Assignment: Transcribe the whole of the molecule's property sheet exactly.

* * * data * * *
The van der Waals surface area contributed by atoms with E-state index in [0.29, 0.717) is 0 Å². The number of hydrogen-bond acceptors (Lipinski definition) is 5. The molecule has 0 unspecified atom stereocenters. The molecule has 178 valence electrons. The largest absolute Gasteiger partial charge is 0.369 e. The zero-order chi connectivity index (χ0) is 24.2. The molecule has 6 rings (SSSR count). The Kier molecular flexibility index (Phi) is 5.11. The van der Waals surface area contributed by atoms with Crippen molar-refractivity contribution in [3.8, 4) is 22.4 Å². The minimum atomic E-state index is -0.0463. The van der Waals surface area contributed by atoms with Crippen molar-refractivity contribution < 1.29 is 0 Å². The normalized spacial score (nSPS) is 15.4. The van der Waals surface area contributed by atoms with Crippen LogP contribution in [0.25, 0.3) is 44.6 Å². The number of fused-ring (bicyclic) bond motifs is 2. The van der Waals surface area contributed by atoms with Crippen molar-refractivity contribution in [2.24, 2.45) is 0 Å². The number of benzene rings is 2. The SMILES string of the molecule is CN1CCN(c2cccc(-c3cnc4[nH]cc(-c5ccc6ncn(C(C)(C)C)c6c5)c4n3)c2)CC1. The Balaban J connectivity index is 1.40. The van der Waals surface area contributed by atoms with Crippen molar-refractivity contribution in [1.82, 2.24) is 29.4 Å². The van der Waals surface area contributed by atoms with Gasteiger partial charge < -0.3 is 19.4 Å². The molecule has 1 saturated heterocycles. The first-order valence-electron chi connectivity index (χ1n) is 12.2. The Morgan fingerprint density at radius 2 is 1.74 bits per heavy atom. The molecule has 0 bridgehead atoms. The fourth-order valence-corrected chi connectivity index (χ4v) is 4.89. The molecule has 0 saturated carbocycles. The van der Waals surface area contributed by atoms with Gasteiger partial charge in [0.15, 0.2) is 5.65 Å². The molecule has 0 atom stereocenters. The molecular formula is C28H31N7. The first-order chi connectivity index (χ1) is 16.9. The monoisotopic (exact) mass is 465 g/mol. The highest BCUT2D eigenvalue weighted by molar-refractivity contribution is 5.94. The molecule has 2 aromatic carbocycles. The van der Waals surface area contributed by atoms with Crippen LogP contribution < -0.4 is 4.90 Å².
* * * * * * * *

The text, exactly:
The van der Waals surface area contributed by atoms with E-state index in [0.29, 0.717) is 0 Å². The number of hydrogen-bond acceptors (Lipinski definition) is 5. The molecule has 0 unspecified atom stereocenters. The molecule has 178 valence electrons. The largest absolute Gasteiger partial charge is 0.369 e. The zero-order chi connectivity index (χ0) is 24.2. The molecule has 6 rings (SSSR count). The Kier molecular flexibility index (Phi) is 5.11. The van der Waals surface area contributed by atoms with Crippen molar-refractivity contribution in [3.8, 4) is 22.4 Å². The minimum atomic E-state index is -0.0463. The van der Waals surface area contributed by atoms with Crippen molar-refractivity contribution < 1.29 is 0 Å². The normalized spacial score (nSPS) is 15.4. The van der Waals surface area contributed by atoms with Crippen LogP contribution in [0.25, 0.3) is 44.6 Å². The number of fused-ring (bicyclic) bond motifs is 2. The van der Waals surface area contributed by atoms with Crippen molar-refractivity contribution in [2.24, 2.45) is 0 Å². The number of benzene rings is 2. The SMILES string of the molecule is CN1CCN(c2cccc(-c3cnc4[nH]cc(-c5ccc6ncn(C(C)(C)C)c6c5)c4n3)c2)CC1. The Balaban J connectivity index is 1.40. The van der Waals surface area contributed by atoms with Crippen molar-refractivity contribution in [1.82, 2.24) is 29.4 Å². The van der Waals surface area contributed by atoms with Gasteiger partial charge < -0.3 is 19.4 Å². The molecule has 1 saturated heterocycles. The first-order valence-electron chi connectivity index (χ1n) is 12.2. The Morgan fingerprint density at radius 2 is 1.74 bits per heavy atom. The molecule has 0 bridgehead atoms. The fourth-order valence-corrected chi connectivity index (χ4v) is 4.89. The molecule has 0 saturated carbocycles. The van der Waals surface area contributed by atoms with Gasteiger partial charge in [0.15, 0.2) is 5.65 Å². The molecule has 0 atom stereocenters. The molecular formula is C28H31N7. The first-order chi connectivity index (χ1) is 16.9. The monoisotopic (exact) mass is 465 g/mol. The highest BCUT2D eigenvalue weighted by molar-refractivity contribution is 5.94. The molecule has 2 aromatic carbocycles. The van der Waals surface area contributed by atoms with Crippen LogP contribution < -0.4 is 4.90 Å².